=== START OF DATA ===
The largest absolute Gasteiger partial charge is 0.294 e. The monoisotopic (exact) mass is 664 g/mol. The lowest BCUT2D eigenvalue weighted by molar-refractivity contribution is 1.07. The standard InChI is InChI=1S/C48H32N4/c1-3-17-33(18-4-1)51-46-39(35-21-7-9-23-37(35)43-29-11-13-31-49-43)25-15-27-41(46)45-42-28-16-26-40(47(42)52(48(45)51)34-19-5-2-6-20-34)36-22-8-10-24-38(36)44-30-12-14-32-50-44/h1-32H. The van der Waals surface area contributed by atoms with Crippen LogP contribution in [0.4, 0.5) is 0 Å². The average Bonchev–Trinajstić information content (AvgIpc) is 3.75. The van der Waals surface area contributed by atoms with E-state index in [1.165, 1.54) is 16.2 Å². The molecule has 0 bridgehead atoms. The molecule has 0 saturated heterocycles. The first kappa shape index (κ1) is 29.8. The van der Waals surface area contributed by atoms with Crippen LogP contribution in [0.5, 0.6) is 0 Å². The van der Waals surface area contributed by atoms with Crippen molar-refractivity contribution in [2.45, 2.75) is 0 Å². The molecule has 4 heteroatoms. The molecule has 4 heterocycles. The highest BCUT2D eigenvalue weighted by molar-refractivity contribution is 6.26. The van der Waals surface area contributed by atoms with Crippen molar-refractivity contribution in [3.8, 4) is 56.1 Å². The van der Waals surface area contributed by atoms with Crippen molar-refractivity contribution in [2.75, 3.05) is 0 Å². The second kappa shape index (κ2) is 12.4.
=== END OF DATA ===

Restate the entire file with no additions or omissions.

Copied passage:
The largest absolute Gasteiger partial charge is 0.294 e. The monoisotopic (exact) mass is 664 g/mol. The lowest BCUT2D eigenvalue weighted by molar-refractivity contribution is 1.07. The standard InChI is InChI=1S/C48H32N4/c1-3-17-33(18-4-1)51-46-39(35-21-7-9-23-37(35)43-29-11-13-31-49-43)25-15-27-41(46)45-42-28-16-26-40(47(42)52(48(45)51)34-19-5-2-6-20-34)36-22-8-10-24-38(36)44-30-12-14-32-50-44/h1-32H. The van der Waals surface area contributed by atoms with Crippen LogP contribution in [0.4, 0.5) is 0 Å². The average Bonchev–Trinajstić information content (AvgIpc) is 3.75. The van der Waals surface area contributed by atoms with E-state index in [1.165, 1.54) is 16.2 Å². The molecule has 0 bridgehead atoms. The molecule has 0 saturated heterocycles. The first kappa shape index (κ1) is 29.8. The van der Waals surface area contributed by atoms with Crippen LogP contribution in [0.5, 0.6) is 0 Å². The van der Waals surface area contributed by atoms with Crippen molar-refractivity contribution in [2.45, 2.75) is 0 Å². The molecule has 4 heteroatoms. The molecule has 4 heterocycles. The highest BCUT2D eigenvalue weighted by molar-refractivity contribution is 6.26. The van der Waals surface area contributed by atoms with Crippen molar-refractivity contribution in [3.8, 4) is 56.1 Å². The van der Waals surface area contributed by atoms with Crippen molar-refractivity contribution in [2.75, 3.05) is 0 Å². The second kappa shape index (κ2) is 12.4.